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2021 Aeronautics and Astronautics Community Research Experience Showcase

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AACREs 2021 Research Showcase

Anna Mattinger 

Before AACRE [Stanford Engineering’s Aeronautics and Astronautics Community Research Experience], print(‘hello world’) was most of my Python repertoire, I’d only just finished Calculus, and I’d never heard of UWBs, the Ultra WideBand tracking sensors that have since dominated my waking thoughts. If you hadn’t heard about them either, that’ll change: UWB is in vogue, showing up in the development of new smartphones, cars, medical tech, and other devices, largely as an improvement over GPS, Bluetooth, and Wifi.

I joined the Stanford NAVLab, and one of Professor Grace Gao’s projects at the cutting-edge of sensor fusion, the goal of which is autonomous tandem drifting [with cars—i.e., fast, furious, just what it sounds like!]. Aside from being intrinsically rad, this represents a milestone that has never been reached before—a system fast, accurate, and precise enough that cars skidding around a racetrack can reliably avoid collisions. A highly dynamic edge case like this isn’t just fun, but has wider applicability when it comes to creating autonomous navigation systems that we can trust to function in unexpected scenarios.

During my first week—primarily doing literature review on error characterization—it took ten google searches to even begin to understand one sentence of an abstract. By the end of the first month I had, among other things; written reports on papers I’d worked hard on understanding; made a GitHub repository of unit tests I’d written from scratch to clean and analyze data; done in-person test driving in a Frankensteined vehicle to collect location and motion data; attended technical webinars; built rapport with my advisor and mentors; and profoundly expanded my technical vocabulary. The program rewards, and demands, being self-motivated over having prerequisite knowledge. There is an abundance of both support and freedom, pliable ceilings, and tons of room for customization—I’ve leveled up more this one summer than over last year’s full-time STEM course load. AACRE offers so much more than a looks-good-on-paper opportunity.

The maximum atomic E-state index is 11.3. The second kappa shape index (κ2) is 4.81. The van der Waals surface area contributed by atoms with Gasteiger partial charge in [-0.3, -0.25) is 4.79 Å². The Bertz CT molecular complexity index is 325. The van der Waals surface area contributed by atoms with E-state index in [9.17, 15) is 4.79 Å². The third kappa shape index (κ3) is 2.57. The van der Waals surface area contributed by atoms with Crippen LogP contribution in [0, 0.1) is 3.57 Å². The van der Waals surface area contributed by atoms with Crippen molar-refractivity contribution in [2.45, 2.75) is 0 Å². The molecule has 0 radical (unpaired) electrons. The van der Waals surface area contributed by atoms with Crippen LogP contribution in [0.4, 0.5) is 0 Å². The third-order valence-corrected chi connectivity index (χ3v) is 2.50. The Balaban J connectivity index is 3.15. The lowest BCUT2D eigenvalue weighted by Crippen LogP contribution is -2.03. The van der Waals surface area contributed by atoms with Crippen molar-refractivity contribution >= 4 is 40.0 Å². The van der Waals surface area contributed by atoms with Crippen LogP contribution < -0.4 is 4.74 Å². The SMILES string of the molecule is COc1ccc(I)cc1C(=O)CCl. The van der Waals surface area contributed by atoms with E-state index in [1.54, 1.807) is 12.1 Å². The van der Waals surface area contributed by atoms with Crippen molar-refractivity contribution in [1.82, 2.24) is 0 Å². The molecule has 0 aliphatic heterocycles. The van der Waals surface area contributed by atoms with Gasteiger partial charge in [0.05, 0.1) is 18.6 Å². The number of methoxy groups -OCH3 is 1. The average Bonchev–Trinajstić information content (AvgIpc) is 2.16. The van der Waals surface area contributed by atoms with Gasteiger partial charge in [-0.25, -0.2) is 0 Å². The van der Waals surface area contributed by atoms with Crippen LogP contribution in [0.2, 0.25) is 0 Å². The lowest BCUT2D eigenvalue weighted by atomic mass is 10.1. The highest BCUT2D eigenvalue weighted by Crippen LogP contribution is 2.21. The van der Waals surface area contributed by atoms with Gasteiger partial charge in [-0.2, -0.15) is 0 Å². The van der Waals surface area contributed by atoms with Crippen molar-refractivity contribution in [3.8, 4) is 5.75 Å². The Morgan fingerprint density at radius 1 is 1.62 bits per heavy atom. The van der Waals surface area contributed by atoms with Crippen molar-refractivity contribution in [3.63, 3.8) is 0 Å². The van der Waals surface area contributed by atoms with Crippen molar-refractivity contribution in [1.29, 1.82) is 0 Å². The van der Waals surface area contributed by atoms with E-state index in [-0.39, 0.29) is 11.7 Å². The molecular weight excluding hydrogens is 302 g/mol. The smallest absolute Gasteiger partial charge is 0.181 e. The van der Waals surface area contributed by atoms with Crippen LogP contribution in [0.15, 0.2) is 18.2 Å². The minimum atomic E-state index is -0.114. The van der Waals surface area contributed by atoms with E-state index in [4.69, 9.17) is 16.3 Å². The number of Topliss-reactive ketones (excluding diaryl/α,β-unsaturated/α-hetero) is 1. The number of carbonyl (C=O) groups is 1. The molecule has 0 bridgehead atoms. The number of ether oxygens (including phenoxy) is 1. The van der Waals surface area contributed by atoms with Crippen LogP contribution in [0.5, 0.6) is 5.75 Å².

Nazih (Ned) Bitar 

When I joined the Aeronautics & Astronautics Community Research Experience (AACREs) program, I worked with Professor Mac Schwager in the Multi-robot Systems Lab (MSL). I had plenty of experience building and racing multi-rotor platforms, specifically quad-rotors – but I didn’t know just how many new skills I would learn with MSL to help drones avoid crashing.

As drones fly they need to dodge buildings, trees, and even people to avoid smashing themselves to pieces. Working with Professor Schwager we explored how to help drones ‘see’ and ‘think’ to avoid collisions. I paired up with a graduate student of the MSL Lab, Adam Caccavale, and we worked to develop software that helps drones navigate safely using Visual-Inertial Odometry (VIO). It sounds like a simple task, but the issue is that racing drones design follows a very bare-bones philosophy - they are designed to be ultra light-weight and fast. I had to find a way to extract data from the drone. My day-to-day tasks varied throughout the project, and my first day consisted of just trouble-shooting and diagnosing issues to get the quad-rotor off the ground; installing new rotors that would produce enough thrust to lift the drone and the camera, and designing and 3D printing a custom frame to hold the camera steady. Finding the VIO package was the easy part, but getting it to work was the biggest challenge - it required me to learn many things I was not familiar with before; installed and using Linux, a ROS (Robotic Operating System), and C++, and Python. After two weeks of dead-ends and failures, including a hard-drive failure, I finally succeeded, and was able to compile a ‘ROS Bag’ using a test set of data, to help the drone understand what it was ‘seeing’.

During my time in the AACREs program, I found that research is like a black box – until you explore the data, you don’t know what you are going to learn. By exploring how to help drones ‘see’ with a camera, and ‘think’ to avoid crashing, I also discovered how to code in Python, 3D print parts, and even rebuild a hard drive’s lost data – and that’s just all part of a day’s work to help drones crash less.